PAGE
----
Gary Nakamura: I'll just give you an example of a transformational difference from a business perspective. Our customer is a large credit card company, and they are storing terabytes of transactional data in-memory to detect potential fraud. Using BigMemory, they have been able to take their existing fraud detection service, which had an average fraud detection of an hour, down to less than 4 seconds. The reason it’s transformational is very simple. If you're detecting fraud in an hour, the person who actually made the fraudulent transaction is probably at home looking at their new toy. With the detection down to less than 4 seconds, that person is not even out of the store and the online transaction can be canceled very quickly. That's the transformational aspect. As it relates to credit cards, it’s hundreds of millions of dollars of value proposition.

It certainly makes a lot of sense to identify the fraud immediately instead of taking up to an hour or even longer. For example, I recently received a call asking me to confirm or identify a possibly fraudulent transaction that had taken place eight hours ago.

Gary Nakamura: Absolutely, and that is the fundamental problem. In many cases, with identity theft, eight hours could mean 20, 30, or hundreds of fraudulent transactions. At the end of the day, the credit card company is on the hook for those. That use case also transcends to things like the military. The military collects data and security information at a very significant pace. It’s not so much about fraud, but they would like to be able to detect other things specific to their data. They would like to do real-time detection because it could be a life or death situation where they don’t have 45 minutes to make a critical determination.

I’d like to ask another question about the credit card company example you provided. What did it take to implement Terracotta? Did they have to replace their existing hardware?

Gary Nakamura: It really didn't take much. I mean that's the other obsession that we have as an organization. We have designed BigMemory as a solution that is very simple to implement, and any Java developer can pick it up and integrate it into their application. It's very simple to get BigMemory up and running. In some cases, if they're already using some pieces or a library that we support, it could be as easy as a couple of lines of configuration to get up and running. In the case of this payment company, we were able to essentially engage and get them in deployment in less than six weeks. We did this just before Black Friday, which is a very critical transaction time for large credit card companies. They needed to be able to have high performance, but they also had to meet all their SLAs. With our solution, they were able to breeze through that and all of the other peaks through the year-end shopping season.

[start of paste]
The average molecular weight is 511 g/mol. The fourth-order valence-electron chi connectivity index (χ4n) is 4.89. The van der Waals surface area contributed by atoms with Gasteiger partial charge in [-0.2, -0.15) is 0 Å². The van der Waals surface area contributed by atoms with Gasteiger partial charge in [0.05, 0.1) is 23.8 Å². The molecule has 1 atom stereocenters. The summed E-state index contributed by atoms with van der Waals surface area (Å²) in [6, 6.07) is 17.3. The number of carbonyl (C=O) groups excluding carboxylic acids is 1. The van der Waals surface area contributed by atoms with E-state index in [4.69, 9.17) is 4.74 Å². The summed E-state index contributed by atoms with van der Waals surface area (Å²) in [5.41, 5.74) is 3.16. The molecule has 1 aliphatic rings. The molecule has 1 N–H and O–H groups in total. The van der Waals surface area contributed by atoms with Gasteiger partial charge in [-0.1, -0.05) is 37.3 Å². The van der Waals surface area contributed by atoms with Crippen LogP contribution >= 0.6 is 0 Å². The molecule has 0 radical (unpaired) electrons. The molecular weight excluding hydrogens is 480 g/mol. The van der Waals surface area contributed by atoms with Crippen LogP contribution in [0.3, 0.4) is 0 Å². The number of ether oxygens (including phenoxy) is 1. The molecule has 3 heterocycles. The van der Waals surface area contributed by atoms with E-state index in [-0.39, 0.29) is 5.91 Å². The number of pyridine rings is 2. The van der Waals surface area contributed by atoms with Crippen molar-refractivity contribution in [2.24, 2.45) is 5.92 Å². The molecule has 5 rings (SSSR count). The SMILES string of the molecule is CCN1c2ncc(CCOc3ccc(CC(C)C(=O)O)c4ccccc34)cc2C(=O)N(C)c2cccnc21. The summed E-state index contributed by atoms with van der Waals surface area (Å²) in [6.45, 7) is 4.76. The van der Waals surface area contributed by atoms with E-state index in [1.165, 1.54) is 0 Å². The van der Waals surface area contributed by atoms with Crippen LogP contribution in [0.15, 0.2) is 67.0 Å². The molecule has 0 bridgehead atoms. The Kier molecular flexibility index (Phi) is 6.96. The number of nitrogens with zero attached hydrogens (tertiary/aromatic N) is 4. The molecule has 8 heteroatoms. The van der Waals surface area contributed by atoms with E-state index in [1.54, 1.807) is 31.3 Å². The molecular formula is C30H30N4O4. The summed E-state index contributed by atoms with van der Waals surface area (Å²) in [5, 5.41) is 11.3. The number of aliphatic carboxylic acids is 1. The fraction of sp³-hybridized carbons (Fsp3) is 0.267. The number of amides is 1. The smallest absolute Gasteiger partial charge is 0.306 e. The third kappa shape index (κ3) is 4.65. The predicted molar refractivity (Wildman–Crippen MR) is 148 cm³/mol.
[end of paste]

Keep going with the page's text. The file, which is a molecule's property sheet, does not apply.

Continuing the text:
It seems to me that the hundreds of millions of savings just drop right to the bottom line and provide a tremendous value proposition.

Gary Nakamura: Right, and it was commodity hardware. They didn't have to buy anything new. That was the beautiful part about it.

Some of these customers had come to a point where there was no amount of money that they could throw at a database or hardware that would solve the problem at hand. They recognized that pouring more money into it was not going to solve the problem. That’s why they turned to us.

Again, hundreds of millions of dollars of risk mitigation is significant. It’s not incremental – it’s transformational to their business. We are seeing this time and time again with our solution across multiple industries.

Gary, this is excellent. I really appreciate you taking the time to give our readers insight into Terracotta’s revolutionary BigMemory solution.

  • Ron PowellRon Powell
    Ron, an independent analyst and consultant, has an extensive technology background in business intelligence, analytics and data warehousing. In 2005, Ron founded the BeyeNETWORK, which was acquired by Tech Target in 2010.  Prior to the founding of the BeyeNETWORK, Ron was cofounder, publisher and editorial director of DM Review (now Information Management). Ron also has a wealth of consulting expertise in business intelligence, business management and marketing. He may be contacted by email at rpowell@wi.rr.com.

    More articles and Ron's blog can be found in his BeyeNETWORK expert channel. Be sure to visit today!

Recent articles by Ron Powell



 

Comments

Want to post a comment? Login or become a member today!

Posted June 4, 2012 by Douglas Laney

Great interview, Ron, and great insights Gary. Cool to see the industry finally adopting the "3V"s of big data over 11 years after Gartner first published them. Thought your readers might be entertained by a copy of the original article I wrote in 2001 first positing them: http://blogs.gartner.com/doug-laney/deja-vvvue-others-claiming-gartners-volume-velocity-variety-construct-for-big-data/. --Doug Laney, VP Research, Gartner, @doug_laney

 

Is this comment inappropriate? Click here to flag this comment.